Monday, January 23, 2023

The Office Needs To Become Hybrid-Friendly: 4 Tips For Getting Started

Sponsored by Centric Consulting

 

In this segment of “Office Optional with Larry English,” Larry has four tips for how to structure your organization to be a hybrid-friendly environment.

 
After compensation, the No. 1 thing employees care about in 2021 is flexibility. This comes from a global study of workers by The Future Forum, a Slack consortium, which found that overwhelmingly, knowledge workers want flexibility in their schedule (93 percent) and where they work (76 percent).

For most companies, the office will be key to achieving that balance. But not the office of yesteryear. As companies hammer out their hybrid workplace strategy, they’re rethinking the role of the office, envisioning a new model for how it energizes workers and reinforces culture.

“No one wants the office to go back to how it was pre-COVID,” says Ira Sharfin, CEO of Continental Office, a commercial design and workplace solutions firm. “People want choices in where and how they work. They want to use the office for collaboration, socialization, mentorship and inspiration.”

This insight comes not only from Sharfin’s work with clients but also from a recent Continental Office survey, which found that while 85 percent of employees want the choice of remote work, 76 percent also want the office to remain a part of their work experience.

Sharfin offers the following tips for reinventing the office for 2021 and beyond.

Dig into what your employees actually want.

Before making any decisions about how the office will be used, Sharfin suggests that companies gather data from employees. What’s important to them? How do they work best? How do they see themselves using the office? Likely, you’ll have some employees who want to come in full-time, others who want to be remote full-time and a large chunk who want a mix.

Quartz, for example, recently decided to let employees work from anywhere. But the company still had a year left on its New York City office, so before reopening, it surveyed employees to see how they’d want to use the space. Not surprisingly, 0 percent wanted to come in full-time, but some did still want the option, with most saying a few days each week would be ideal. Quartz used that data to create a new framework for how the office is used.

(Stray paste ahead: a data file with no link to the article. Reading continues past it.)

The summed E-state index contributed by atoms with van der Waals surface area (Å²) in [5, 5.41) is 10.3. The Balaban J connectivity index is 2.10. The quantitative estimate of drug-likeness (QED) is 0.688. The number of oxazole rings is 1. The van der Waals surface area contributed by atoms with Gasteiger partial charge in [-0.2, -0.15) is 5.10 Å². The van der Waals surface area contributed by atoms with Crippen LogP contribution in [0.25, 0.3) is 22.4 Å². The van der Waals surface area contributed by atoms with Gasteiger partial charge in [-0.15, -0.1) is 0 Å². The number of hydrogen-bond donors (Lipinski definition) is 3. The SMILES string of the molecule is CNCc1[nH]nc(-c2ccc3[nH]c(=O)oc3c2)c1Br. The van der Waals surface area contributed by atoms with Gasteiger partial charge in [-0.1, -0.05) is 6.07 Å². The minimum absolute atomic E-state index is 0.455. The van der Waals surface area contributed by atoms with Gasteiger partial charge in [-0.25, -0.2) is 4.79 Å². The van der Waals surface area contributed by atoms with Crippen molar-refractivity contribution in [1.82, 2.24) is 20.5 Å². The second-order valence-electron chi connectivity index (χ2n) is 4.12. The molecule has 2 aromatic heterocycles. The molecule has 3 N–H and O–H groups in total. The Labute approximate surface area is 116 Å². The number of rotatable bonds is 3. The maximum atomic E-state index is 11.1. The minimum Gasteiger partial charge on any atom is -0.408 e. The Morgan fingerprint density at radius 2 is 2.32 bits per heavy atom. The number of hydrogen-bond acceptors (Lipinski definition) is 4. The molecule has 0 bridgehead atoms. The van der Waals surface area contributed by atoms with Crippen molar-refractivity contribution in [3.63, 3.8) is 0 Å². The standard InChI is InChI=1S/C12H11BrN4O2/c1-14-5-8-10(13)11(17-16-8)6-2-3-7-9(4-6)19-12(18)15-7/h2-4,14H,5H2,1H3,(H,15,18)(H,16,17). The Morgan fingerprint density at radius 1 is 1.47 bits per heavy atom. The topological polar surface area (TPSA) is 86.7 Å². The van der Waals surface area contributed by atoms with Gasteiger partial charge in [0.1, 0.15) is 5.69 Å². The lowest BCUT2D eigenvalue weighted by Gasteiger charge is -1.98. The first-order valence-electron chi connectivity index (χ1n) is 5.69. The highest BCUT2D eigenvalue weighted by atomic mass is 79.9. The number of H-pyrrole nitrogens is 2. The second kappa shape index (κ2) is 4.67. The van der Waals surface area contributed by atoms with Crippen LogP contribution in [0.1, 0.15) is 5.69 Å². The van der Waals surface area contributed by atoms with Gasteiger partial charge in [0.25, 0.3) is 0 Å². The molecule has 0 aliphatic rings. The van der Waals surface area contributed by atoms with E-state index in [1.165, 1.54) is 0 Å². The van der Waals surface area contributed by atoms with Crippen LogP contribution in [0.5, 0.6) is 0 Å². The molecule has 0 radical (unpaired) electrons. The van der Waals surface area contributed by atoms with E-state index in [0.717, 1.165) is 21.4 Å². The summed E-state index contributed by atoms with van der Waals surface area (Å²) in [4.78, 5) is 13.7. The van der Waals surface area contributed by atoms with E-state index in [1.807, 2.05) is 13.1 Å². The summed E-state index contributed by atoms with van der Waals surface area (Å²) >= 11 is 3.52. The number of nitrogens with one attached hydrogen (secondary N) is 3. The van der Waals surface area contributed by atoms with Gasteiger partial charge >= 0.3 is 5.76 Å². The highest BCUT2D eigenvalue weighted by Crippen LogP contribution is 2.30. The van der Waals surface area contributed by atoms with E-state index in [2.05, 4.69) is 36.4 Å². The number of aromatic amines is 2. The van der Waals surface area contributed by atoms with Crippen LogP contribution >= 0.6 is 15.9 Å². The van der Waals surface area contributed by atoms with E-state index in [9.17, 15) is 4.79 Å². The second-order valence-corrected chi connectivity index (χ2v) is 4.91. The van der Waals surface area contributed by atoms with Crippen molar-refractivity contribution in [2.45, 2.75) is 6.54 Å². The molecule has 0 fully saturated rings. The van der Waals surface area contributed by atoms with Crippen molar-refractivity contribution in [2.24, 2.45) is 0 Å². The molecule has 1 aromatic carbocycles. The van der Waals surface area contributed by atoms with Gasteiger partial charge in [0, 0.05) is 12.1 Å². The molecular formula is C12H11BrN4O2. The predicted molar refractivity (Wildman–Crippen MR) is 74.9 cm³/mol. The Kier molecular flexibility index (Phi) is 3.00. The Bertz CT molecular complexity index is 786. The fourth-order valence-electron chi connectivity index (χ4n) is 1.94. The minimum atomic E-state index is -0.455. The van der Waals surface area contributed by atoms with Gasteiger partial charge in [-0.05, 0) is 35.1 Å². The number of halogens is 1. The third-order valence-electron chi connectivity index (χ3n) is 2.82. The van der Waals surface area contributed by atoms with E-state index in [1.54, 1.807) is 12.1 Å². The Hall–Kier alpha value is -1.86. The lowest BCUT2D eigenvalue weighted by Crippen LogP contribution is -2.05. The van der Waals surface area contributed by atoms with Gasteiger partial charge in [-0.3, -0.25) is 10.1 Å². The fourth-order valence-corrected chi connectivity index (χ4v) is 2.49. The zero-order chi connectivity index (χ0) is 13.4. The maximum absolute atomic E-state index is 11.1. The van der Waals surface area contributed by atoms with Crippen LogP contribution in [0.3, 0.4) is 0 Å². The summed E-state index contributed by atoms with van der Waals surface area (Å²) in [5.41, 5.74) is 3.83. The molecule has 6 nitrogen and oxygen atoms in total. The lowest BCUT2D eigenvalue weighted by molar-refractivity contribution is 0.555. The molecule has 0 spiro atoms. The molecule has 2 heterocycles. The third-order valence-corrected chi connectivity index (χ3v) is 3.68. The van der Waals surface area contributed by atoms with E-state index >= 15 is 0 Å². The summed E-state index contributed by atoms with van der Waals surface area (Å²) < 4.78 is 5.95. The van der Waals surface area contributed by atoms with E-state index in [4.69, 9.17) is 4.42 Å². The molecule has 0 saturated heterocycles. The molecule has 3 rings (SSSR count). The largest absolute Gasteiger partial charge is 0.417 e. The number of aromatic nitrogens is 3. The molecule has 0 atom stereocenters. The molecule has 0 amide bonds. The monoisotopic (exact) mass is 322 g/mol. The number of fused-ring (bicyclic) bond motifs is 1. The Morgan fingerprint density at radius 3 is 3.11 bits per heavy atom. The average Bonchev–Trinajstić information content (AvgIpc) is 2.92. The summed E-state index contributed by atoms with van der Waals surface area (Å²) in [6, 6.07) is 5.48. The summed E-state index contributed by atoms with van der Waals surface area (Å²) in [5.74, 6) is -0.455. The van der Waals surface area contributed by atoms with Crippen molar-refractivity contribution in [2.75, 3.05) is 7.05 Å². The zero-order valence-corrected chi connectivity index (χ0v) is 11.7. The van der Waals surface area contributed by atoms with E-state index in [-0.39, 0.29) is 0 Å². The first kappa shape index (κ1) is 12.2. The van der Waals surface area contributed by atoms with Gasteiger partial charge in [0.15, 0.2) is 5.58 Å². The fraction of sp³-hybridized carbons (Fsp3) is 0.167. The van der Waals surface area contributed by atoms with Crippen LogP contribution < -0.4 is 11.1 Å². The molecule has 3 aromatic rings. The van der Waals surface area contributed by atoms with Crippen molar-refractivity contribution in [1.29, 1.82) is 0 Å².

Expand your concept of flexibility.

Flexibility isn’t just about the choice of working from the office or home. It’s about having choice within those settings, as well.

Sharfin suggests companies think about redesigning the office to give employees different work environments – think a mix of shared workstations, couches or lounge seating and private phone booths. Making these changes will likely mean reducing cubicle and private office spaces. This shouldn’t be a problem, as most employees will not be using the office for 100 percent of their future work modes.

Upon reopening, Quartz did away with assigned seating, opting for hot desks so employees could have options for where they sit, who they sit by and even whether they use a desk at all.

“The people who say they don’t want to ever come back to the office, it’s because the office is uninspiring,” Sharfin says. “Instead, think of the new office like an adult student union. There’s a vibe, there’s people working with their headphones in while others are meeting. Those are the types of spaces that people gravitate toward, because they feel good and they’re inspiring.”

Give people space to be human.

When people work from home, they can step away from their computer, take a break to meditate, re-center or take care of their mental health. Working from home allows employees to be human, rather than automatons.

The office needs to allow space for employees to be human, too. Sharfin says many companies are installing a wellness or respite room, which can be as simple as outfitting a small office with some inviting furniture and soothing lighting. “These rooms are important to show people you care, and it doesn’t take a lot,” Sharfin says, noting that leaders may have to model using the room to help employees feel comfortable taking breaks in the office.

Invest in tech to make the office hybrid-friendly.

Technology is more important than ever in a hybrid workplace. For one, technology allows distributed workers to seamlessly collaborate, whether that means through a platform like Microsoft Teams or software that facilitates meetings with a mix of on-site and off-premise workers.

Technology can also make the office a more inviting place to work. “It’s important to allow people to easily plug in, no matter where they’re working in the office,” Sharfin says. “The less friction you have for using the office, printers, etc., the better.”

Luckily, Sharfin says there are many inexpensive ways to make the office hybrid-friendly. If companies get rid of dedicated desks, for example, a simple app can let employees reserve a workstation or a conference room for the day. Sharfin says some companies are also letting people see who has booked space so they can more easily plan to come in when their teammates or work friends will be on site.